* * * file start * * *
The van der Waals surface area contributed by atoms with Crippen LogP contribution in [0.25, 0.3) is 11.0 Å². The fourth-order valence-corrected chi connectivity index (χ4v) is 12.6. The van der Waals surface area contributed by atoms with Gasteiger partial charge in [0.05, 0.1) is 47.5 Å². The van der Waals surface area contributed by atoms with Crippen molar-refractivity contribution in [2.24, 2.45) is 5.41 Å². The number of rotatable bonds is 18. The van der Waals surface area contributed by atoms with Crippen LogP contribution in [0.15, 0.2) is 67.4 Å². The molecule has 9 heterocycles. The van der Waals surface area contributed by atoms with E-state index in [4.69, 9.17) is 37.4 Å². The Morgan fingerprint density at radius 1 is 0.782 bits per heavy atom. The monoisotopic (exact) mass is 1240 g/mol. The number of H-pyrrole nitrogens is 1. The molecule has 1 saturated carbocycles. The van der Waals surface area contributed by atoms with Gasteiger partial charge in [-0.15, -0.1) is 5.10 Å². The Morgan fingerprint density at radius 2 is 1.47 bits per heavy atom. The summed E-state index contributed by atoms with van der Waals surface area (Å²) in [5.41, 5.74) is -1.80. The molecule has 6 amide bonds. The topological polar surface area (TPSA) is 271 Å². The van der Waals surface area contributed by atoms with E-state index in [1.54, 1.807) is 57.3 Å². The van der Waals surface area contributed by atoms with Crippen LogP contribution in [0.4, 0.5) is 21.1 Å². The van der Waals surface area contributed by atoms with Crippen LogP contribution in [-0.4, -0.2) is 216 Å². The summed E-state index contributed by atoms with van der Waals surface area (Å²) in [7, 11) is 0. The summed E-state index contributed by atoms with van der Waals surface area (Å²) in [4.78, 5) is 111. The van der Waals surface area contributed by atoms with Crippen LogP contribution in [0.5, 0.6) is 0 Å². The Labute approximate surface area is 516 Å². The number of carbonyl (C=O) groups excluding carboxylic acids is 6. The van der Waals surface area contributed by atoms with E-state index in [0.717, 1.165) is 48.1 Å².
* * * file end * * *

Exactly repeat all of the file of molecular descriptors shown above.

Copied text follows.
The van der Waals surface area contributed by atoms with Crippen LogP contribution in [0.25, 0.3) is 11.0 Å². The fourth-order valence-corrected chi connectivity index (χ4v) is 12.6. The van der Waals surface area contributed by atoms with Gasteiger partial charge in [0.05, 0.1) is 47.5 Å². The van der Waals surface area contributed by atoms with Crippen molar-refractivity contribution in [2.24, 2.45) is 5.41 Å². The number of rotatable bonds is 18. The van der Waals surface area contributed by atoms with Crippen LogP contribution in [0.15, 0.2) is 67.4 Å². The molecule has 9 heterocycles. The van der Waals surface area contributed by atoms with E-state index in [4.69, 9.17) is 37.4 Å². The Morgan fingerprint density at radius 1 is 0.782 bits per heavy atom. The monoisotopic (exact) mass is 1240 g/mol. The number of H-pyrrole nitrogens is 1. The molecule has 1 saturated carbocycles. The van der Waals surface area contributed by atoms with Gasteiger partial charge in [-0.15, -0.1) is 5.10 Å². The Morgan fingerprint density at radius 2 is 1.47 bits per heavy atom. The summed E-state index contributed by atoms with van der Waals surface area (Å²) in [5.41, 5.74) is -1.80. The molecule has 6 amide bonds. The topological polar surface area (TPSA) is 271 Å². The van der Waals surface area contributed by atoms with E-state index in [1.54, 1.807) is 57.3 Å². The van der Waals surface area contributed by atoms with Crippen LogP contribution in [0.4, 0.5) is 21.1 Å². The van der Waals surface area contributed by atoms with Crippen LogP contribution in [-0.4, -0.2) is 216 Å². The summed E-state index contributed by atoms with van der Waals surface area (Å²) in [7, 11) is 0. The summed E-state index contributed by atoms with van der Waals surface area (Å²) in [4.78, 5) is 111. The van der Waals surface area contributed by atoms with Crippen LogP contribution in [0.5, 0.6) is 0 Å². The Labute approximate surface area is 516 Å². The number of carbonyl (C=O) groups excluding carboxylic acids is 6. The van der Waals surface area contributed by atoms with E-state index in [0.717, 1.165) is 48.1 Å².